B. Procedural History

Crawford filed the instant lawsuit on March 18, 2014, claiming that DHS had committed eleven separate acts-the eight events that were referenced specifically in the body of the EEO complaint plus the additional three that allegedly occurred between October and December of 2011-that were discriminatory and/or retaliatory in violation of Title VII. (See id. at 1-3.) On June 2, 2014, DHS filed a motion to dismiss Crawford’s action for failure to exhaust administrative remedies, but its motion was directed only at Crawford’s claims regarding the eight initial events (i.e., those that took place between November of 2010 and July of 2011) and did not address the three events that allegedly occurred in the fall of 2011. (See Def.’s Mot. to Dismiss, ECF No. 3, at 8.) Upon receipt of Defendant’s partial motion, this Court advised Crawford (who was proceeding pro se at that time) of his obligation under the Federal Rules of Civil Procedure and the local rules of this Court to respond by July 21, 2014, and warned him that if he did not respond, the Court might render Defendant’s motion conceded. (See Order, ECF No. 4, at 1.) Crawford failed to file a timely opposition despite this warning, however; and on February 9, 2015, this Court granted Defendant’s motion and dismissed the complaint’s allegations regarding the eight challenged claims. (See Mem. Op. & Order, at 2.)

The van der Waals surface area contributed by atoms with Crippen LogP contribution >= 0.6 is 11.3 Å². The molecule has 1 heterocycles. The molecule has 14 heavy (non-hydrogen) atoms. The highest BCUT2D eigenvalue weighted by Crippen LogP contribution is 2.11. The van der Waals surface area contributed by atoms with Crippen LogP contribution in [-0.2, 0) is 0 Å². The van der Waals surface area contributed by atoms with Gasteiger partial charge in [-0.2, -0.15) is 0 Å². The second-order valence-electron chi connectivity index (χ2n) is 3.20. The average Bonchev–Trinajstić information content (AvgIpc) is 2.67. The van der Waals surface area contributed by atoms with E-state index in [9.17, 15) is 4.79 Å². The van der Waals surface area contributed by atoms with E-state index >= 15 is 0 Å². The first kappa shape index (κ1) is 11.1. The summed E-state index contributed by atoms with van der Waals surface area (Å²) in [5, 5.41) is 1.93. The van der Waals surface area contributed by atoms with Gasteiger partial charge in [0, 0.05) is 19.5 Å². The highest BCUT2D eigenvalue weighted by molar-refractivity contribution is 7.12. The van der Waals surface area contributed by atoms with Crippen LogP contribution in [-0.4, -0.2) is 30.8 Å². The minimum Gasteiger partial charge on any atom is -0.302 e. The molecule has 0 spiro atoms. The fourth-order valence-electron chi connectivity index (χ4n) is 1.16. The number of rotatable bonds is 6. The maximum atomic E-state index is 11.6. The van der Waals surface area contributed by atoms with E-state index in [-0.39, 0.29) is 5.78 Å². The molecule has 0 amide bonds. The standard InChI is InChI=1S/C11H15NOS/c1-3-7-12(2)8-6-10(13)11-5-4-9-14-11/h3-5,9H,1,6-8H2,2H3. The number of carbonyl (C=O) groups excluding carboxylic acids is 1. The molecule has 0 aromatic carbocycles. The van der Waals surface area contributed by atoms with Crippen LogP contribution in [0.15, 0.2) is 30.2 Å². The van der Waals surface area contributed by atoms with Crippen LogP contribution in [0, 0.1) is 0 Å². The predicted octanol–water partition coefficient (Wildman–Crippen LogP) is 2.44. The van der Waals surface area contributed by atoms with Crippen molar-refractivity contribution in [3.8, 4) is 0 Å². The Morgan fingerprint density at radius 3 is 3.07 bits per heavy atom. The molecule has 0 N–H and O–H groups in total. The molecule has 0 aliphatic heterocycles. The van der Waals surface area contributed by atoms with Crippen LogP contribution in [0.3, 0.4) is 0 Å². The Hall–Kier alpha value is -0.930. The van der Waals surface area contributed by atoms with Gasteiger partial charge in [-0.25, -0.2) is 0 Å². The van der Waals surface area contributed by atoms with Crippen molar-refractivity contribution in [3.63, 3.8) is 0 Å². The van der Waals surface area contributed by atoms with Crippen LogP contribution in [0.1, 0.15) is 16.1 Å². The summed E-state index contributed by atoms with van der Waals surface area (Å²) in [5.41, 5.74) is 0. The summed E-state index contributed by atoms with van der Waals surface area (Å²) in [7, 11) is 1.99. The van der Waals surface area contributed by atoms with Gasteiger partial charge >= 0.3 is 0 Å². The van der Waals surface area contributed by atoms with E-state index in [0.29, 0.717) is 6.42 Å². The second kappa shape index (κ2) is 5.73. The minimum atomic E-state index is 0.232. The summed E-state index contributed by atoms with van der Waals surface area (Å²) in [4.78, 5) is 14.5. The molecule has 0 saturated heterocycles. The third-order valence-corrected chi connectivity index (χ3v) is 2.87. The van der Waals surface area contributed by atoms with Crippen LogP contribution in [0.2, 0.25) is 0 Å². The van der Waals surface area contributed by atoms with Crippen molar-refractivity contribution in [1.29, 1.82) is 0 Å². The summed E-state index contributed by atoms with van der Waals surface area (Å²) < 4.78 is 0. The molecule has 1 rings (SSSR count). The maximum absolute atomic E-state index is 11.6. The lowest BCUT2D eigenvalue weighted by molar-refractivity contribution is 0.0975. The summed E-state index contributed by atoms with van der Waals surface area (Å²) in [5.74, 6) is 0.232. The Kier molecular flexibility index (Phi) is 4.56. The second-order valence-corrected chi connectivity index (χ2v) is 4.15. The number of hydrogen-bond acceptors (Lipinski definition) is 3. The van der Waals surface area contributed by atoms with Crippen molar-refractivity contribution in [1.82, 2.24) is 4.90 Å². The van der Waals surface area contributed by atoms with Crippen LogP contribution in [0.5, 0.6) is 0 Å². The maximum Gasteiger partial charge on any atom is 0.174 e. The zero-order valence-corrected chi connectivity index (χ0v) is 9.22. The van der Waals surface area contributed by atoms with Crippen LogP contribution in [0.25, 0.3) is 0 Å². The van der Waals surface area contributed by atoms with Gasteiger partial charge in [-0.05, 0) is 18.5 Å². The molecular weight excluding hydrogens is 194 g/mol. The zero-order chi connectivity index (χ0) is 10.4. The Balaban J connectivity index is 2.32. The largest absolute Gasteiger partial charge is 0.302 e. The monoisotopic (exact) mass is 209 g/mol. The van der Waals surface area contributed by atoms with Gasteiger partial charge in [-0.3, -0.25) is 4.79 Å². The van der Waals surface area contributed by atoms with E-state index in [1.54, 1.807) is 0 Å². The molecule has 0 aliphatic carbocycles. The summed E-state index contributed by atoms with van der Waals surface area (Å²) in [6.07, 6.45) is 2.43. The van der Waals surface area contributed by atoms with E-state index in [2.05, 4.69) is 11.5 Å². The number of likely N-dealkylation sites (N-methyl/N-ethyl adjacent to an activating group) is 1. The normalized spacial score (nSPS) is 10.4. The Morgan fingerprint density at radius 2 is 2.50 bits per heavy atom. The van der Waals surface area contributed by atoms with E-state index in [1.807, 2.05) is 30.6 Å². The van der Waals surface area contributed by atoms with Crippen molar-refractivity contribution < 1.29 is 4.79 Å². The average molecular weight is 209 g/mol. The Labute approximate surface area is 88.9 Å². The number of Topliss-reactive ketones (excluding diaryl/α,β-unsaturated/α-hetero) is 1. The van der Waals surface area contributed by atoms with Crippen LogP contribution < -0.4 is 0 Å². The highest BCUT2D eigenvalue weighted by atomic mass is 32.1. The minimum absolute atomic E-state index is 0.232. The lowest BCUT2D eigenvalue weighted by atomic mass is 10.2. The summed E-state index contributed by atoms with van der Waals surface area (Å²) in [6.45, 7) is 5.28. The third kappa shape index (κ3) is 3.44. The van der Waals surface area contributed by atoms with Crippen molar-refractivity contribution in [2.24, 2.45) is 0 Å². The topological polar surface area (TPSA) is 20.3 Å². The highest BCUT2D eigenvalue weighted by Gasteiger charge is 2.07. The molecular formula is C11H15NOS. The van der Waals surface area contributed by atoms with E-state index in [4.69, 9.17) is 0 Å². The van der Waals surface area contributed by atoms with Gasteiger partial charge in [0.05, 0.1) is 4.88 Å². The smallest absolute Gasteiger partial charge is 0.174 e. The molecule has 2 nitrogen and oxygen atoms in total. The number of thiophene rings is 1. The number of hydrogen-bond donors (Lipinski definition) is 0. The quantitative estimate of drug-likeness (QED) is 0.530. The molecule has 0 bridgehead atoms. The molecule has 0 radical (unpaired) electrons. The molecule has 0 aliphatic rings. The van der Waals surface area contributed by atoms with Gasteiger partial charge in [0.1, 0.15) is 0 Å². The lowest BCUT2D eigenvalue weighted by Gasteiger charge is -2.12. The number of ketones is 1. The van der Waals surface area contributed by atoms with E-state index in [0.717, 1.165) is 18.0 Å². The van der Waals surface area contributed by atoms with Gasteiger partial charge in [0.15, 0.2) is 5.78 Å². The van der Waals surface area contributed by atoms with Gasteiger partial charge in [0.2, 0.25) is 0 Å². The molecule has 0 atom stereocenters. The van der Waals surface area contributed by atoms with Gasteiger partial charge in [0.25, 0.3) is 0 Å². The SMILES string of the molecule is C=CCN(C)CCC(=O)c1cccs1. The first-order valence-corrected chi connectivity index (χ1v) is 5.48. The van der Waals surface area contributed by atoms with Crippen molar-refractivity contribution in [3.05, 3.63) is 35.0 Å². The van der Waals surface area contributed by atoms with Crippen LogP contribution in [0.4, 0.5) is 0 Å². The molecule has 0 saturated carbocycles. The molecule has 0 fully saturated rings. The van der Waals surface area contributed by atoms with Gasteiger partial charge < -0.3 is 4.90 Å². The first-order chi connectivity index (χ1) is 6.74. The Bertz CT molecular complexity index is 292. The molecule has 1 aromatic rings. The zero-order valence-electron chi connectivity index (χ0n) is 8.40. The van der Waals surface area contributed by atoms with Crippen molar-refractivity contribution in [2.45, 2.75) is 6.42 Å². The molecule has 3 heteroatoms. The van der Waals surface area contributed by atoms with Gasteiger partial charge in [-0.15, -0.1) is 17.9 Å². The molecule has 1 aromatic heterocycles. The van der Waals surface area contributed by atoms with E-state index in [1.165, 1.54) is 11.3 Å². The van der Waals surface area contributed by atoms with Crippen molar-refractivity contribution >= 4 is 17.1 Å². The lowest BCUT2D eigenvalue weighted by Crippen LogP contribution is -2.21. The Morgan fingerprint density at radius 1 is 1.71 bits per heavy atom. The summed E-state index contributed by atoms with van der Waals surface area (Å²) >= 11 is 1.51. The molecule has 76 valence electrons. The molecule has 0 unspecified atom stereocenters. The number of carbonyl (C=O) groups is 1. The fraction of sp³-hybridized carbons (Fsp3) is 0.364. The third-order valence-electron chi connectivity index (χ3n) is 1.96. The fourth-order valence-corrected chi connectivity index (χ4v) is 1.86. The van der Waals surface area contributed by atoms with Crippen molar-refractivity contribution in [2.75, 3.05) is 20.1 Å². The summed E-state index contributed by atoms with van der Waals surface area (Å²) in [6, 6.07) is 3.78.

Notably, at that same time, the Court also ordered DHS to answer or otherwise respond to the three remaining allegations of discrimination/retaliation in Crawford’s complaint. (See id.) Defendant filed the instant motion to dismiss, or in the alternative for summary judgment, on March 9, 2015. In the motion, Defendant primarily argues that Crawford failed to exhaust his administrative remedies with respect to the remaining allegations because he did not include them in his EEO complaint. (See Def.’s Mot. at 10-11.) Crawford has responded (see generally Pl.’s Opp’n), and the motion is now ripe for this Court’s review.

II. LEGAL STANDARDS

A. Exhaustion Of Administrative Remedies As A Prerequisite To Filing Suit In ...